Open Wheel Race Car CFD Analysis
Open wheel race cars, such as those found in Formula 1 (F1), are characterized by complex aerodynamics. With geometry preparation, meshing, physics setup, solver control, and results extraction all combined in a single unified simulation environment, Caedium Professional is a good choice for assessing the aerodynamic performance of such cars using Computational Fluid Dynamics (CFD).
The aerodynamic challenges posed by open wheel cars are due to their exposed wheels, diffusers, and the wings at the front and rear of the cars. CFD is a powerful tool that designers use (sometimes in isolation, but more often together with wind tunnels) to better understand and optimize the flow around open wheel race cars with an emphasis on predicting downforce and drag.
An Open Cascade example file representing a generic F1-like open wheel race car was chosen as the basis for the geometry in this example simulation. Importing the race car into Caedium revealed a combination of faces and volumes.
Using the various geometry creation and fixing tools in Caedium, the original geometry was modified in order to represent the volume of air surrounding the car. By assuming a symmetric car and flow field, only half of the flow volume is needed for the CFD simulation. Symmetry allows the simulation to run twice as quickly and only use half the memory that would otherwise be necessary.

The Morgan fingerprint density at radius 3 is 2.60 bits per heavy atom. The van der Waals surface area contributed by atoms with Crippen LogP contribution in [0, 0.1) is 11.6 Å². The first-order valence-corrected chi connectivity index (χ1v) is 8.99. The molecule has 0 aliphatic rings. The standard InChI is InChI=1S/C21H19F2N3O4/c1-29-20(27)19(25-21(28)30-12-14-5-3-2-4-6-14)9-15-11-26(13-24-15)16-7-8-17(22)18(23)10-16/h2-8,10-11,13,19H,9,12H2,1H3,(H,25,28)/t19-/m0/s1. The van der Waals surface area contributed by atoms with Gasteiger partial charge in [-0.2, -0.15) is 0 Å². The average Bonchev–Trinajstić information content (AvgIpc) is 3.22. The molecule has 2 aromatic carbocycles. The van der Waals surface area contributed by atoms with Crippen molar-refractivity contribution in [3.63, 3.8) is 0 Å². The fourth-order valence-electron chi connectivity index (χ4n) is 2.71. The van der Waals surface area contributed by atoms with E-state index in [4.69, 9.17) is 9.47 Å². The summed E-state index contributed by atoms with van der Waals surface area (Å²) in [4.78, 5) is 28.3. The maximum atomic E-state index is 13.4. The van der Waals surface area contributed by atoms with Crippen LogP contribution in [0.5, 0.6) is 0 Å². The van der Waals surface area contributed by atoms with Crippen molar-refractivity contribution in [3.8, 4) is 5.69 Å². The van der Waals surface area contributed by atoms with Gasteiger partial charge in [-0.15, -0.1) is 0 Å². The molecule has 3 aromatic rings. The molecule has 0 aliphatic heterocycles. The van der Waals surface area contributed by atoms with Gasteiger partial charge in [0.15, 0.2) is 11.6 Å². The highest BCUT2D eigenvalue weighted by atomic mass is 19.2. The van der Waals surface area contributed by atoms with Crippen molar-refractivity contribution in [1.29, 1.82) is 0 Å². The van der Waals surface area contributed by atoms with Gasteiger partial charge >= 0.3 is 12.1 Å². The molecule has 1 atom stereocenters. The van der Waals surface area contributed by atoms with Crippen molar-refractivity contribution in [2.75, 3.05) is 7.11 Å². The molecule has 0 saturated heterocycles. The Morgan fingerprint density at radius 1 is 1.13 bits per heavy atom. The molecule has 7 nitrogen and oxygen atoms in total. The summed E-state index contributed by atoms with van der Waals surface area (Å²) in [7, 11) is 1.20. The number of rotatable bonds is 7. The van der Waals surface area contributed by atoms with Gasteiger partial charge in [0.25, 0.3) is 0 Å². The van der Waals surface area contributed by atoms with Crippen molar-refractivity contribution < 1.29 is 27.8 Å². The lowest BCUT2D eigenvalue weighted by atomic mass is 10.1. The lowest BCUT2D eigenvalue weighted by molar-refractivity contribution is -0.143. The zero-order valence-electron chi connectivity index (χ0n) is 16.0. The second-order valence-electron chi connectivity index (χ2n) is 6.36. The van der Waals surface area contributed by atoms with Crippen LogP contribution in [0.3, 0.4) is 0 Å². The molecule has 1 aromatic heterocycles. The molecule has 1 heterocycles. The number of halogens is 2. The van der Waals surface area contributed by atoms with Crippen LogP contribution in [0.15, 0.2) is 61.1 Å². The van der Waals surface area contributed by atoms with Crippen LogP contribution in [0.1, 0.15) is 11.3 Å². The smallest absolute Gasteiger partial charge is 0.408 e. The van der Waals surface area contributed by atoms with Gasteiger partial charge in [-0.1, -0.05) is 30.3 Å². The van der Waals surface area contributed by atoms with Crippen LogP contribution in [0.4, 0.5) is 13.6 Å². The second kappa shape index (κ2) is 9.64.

The CFD simulation setup included:
- Free-stream air speed and moving-ground speed = 44.7 m/s (161 km/h or 100 mph)
- Front wheel rotation speed = 1,667 rpm
- Rear wheel rotation speed = 1,408 rpm
- k-omega SST turbulence model
The race car, its wheels, and the ground plane were specified as walls (impregnable by air). Additionally the wheels were assigned a rotational speed and the ground plane was configured with a linear speed matching the free-stream air speed. The sides and ceiling of the flow volume were specified as symmetry planes to simulate the other half of the flow volume and mimic free air. The upstream face was specified as an inlet and the downstream face was specified as an outlet.
The mesh created in Caedium for this simulation contained 612,966 tetrahedral elements.
Lift and drag monitors were created to provide feedback as the simulation progressed and to determine whether the simulation was converged. These same monitors also reported the lift and drag values which are key factors in assessing the performance of a race car's aerodynamics.
Streamlines and contours were created to provide insights into the behavior of the airflow on the surface of the race car and in the wake behind it.
This example shows how Caedium can simulate the complex air flow around an open wheel race car with rotating wheels and moving ground. Note also that this type and size of simulation is well within the capabilities of Caedium running interactively on a regular desktop or laptop computer.